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abstract = "Aims. This study explored the inter-rater and intra-rater reliability to evaluate the consistency of nursing process records for patients with schizophrenia.Background. By writing accurate and complete nursing process records, nurses can quickly communicate the care that has been delivered. However, little is known about the accuracy of nursing records to reflect the patients' problems, especially in psychiatry.Design. A prospective observational study.Methods. Two nurses with similar work experience in psychiatric wards assessed patient records produced by 14 psychiatric nurses to compute inter-rater reliability of nursing diagnoses and their defining characteristics. Collecting the records and the time spans between the first and the second data collection took one-month to compute the intra-reliability of the nursing diagnoses by the same nurse.Results. The greatest intra-rater consistency was in identifying 'disturbed thought processes' (kappa = 0.77, 95{\%} CI: 0.56-0.98). A moderate level of inter-rater agreement among nurses was observed for the nursing diagnoses of 'disturbed thought process' and 'disturbed sleep pattern' from 0.41-0.53. Furthermore, the inter-rater agreement of among nurses with less work experience (less than four-years) showed greater higher consistency on 'disturbed thought process' (kappa = 0.56, 95{\%} CI: 0.23-0.89) and 'disturbed sleep pattern' (kappa = 0.41, 95{\%} CI: 0.07-0.73) than that observed among nurses with more work experience (more than four-years).Conclusions. Overall, intra-rater reliability was greater than inter-rater reliability for psychiatric nursing process records. Furthermore, more inter-rater and intra-rater agreement were observed among records from less experienced nurses than among records produced by more experienced ones. To evaluate the consistency of nursing process records, both the intra-rater reliability and the inter-rater reliability show the importance of using standardised terms and more detailed nursing records.Relevance to clinical practice. Our results clearly indicate that using standardised terms to describe patient symptoms and more detailed descriptions of the nursing process could improve the accuracy of nursing records.",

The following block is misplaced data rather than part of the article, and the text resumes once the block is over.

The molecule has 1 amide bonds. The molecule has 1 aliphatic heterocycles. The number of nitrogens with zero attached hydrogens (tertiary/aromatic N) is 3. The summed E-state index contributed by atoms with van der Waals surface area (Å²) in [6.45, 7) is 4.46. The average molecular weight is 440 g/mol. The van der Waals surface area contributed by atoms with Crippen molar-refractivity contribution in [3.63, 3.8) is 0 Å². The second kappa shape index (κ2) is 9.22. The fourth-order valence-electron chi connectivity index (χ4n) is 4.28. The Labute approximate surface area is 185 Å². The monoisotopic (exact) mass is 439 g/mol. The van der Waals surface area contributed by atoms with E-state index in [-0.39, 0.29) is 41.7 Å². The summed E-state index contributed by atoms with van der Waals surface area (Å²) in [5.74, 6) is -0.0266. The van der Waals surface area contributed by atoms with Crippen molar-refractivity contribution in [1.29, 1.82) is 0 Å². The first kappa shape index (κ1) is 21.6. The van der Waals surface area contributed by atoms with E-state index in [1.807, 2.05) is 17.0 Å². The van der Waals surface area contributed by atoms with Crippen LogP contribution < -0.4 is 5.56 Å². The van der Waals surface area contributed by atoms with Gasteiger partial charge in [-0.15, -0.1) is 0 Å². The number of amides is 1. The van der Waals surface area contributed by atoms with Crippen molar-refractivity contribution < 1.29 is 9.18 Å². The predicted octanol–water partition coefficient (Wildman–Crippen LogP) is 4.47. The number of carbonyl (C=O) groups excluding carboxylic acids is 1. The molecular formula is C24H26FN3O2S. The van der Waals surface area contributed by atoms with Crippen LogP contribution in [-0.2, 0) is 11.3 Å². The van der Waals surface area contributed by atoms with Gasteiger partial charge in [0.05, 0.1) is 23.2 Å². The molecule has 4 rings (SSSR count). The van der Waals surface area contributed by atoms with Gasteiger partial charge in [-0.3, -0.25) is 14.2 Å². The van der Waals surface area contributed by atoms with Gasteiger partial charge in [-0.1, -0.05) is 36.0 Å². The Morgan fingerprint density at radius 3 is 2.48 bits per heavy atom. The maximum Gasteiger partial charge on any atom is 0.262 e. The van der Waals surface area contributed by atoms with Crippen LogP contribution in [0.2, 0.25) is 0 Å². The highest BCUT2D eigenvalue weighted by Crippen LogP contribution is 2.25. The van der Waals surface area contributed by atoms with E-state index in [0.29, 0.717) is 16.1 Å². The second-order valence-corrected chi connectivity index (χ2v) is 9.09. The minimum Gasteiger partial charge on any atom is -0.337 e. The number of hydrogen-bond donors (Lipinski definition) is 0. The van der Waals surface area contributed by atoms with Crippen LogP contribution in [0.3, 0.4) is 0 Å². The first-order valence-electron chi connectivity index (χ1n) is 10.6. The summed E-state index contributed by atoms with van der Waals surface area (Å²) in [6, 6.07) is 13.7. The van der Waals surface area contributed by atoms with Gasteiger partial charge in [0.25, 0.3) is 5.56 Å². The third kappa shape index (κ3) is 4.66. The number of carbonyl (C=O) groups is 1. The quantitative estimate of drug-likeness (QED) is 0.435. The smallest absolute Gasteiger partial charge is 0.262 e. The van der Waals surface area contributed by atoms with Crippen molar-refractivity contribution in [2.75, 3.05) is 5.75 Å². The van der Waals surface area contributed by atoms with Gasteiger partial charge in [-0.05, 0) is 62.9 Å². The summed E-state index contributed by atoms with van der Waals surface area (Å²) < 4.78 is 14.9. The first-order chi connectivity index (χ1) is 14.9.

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author = "Min-Huey Chung and I-Jen Chiang and Kuei-Ru Chou and Hsin Chu and Hsiu-Ju Chang",
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AU - Chang, Hsiu-Ju